BAGHDAD, March 30 (Xinhua) -- UN Secretary-General Antonio Guterres on Thursday visited Baghdad and met with top Iraqi officials to show support for the Iraq's fight against the Islamic State (IS) militant group, as the country is facing a growing humanitarian crisis following fierce battles in Mosul.
During his visit, Guterres held a meeting with Iraqi Prime Minister Haider al-Abadi. The two reviewed the humanitarian situation and the protection of civilians as the Iraqi forces are fighting to retake control of the western side of Mosul.
"The Iraqi people have proved their ability to defeat terrorism and to expel IS militants. We are in the final stage of liberating Mosul and our forces are exerting their utmost efforts to protect the civilians," Abadi said at a joint press conference with Guterres after their meeting.
Abadi accused IS militants of "intentionally using civilians as human shields, while intensifying their propaganda machine to spread rumors" that Iraqi forces and international aircraft caused casualties among civilians.
He also called on the United Nations and its Security Council to "issue a resolution to prosecute (IS) for its crimes against civilians."
Guterres expressed support for Iraq's efforts to liberate its territories from IS militants, saying that "our visit to Iraq is to show solidarity at a historic moment, and we hope to liberate Mosul and let normal life return soon."
Guterres also said that he was "extremely encouraged by the commitment that expressed by the Prime Minister Abadi about the protection of civilians during the military operations."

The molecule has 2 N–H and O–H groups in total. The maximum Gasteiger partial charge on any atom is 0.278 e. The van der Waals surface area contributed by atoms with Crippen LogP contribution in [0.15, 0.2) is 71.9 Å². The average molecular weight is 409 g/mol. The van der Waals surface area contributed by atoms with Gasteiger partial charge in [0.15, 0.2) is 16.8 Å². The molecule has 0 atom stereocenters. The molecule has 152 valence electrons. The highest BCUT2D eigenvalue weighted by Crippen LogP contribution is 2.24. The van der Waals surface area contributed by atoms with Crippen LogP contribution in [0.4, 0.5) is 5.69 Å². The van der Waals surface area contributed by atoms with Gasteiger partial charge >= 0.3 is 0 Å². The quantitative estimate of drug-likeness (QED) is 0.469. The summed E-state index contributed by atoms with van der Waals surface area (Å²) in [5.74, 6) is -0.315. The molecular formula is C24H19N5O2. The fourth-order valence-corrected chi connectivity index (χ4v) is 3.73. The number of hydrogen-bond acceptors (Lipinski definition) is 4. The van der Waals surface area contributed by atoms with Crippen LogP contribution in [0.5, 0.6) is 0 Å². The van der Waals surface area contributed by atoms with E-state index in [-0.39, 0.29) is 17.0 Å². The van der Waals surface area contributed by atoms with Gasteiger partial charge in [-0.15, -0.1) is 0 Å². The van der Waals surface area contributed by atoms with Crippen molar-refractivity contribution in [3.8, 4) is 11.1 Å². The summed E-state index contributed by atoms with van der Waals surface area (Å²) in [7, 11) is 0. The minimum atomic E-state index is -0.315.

The UN chief asserted the need for the international community to provide relief efforts to about three million Iraqis who were displaced by clashes against the IS, which seized large areas in northern and western part of the country in 2014.
Guterres also met with Iraqi Foreign Minister Ibrahim al-Jaafari and the two sides reviewed "the humanitarian, security and political situations in Iraq as well as the victories of the Iraqi forces against IS," according to a statement by Jaafari's office.
Jaafari stressed on Iraq's call on the international organization to "adopt a draft to criminalize the terrorist ideology and fight extremism in order to protect the societies from the risk of recruiting their sons in terrorist groups," the statement said.
"Iraq needs a plan similar to Marshall Plan to assist the people of Iraq and to support development to overcome impacts of the war against terrorist gangs," the statement added.
The Marshall Plan was an initiative launched by the United States to aid Western Europe to recover from devastation after the World War II.
Guterres described his visit to Iraq as "historic" and confirmed that it comes to show solidarity with the Iraqi people in its war against terrorism, noting "the liberation of Mosul and the defeat of IS will contribute to support the unity of Iraq," according to the statement.
The UN chief pledged that the United Nations would increase its assistance to the displaced families, confirming that the international organization is working and assisting the Iraqi government in building and developing the country's institutions, it said.
During his visit, Guterres also met Iraqi President Fuad Masoum and the speaker of the parliament, Salim al-Jubouri, who expressed hope that the international organization would increase its humanitarian aid in Iraq.
The UN chief's visit came as the Iraqi security forces are fighting to dislodge the extremist IS militants from their last major stronghold in Mosul.
The troops have been fighting street by street and house by house to recapture the Mosul's old city center, but they were slowed by the heavy resistance of IS militants and the presence of some 500,000 people living in the old houses with narrow alleys.
The fierce battles in the western side of Mosul caused heavy casualties among civilians who were either caught by cross-fire or by airstrikes and shelling.
Mosul, 400 km north of the Iraqi capital of Baghdad, has been under IS control since June 2014, when government forces abandoned their posts and fled, enabling IS militants to take control of parts of Iraq's northern and western regions.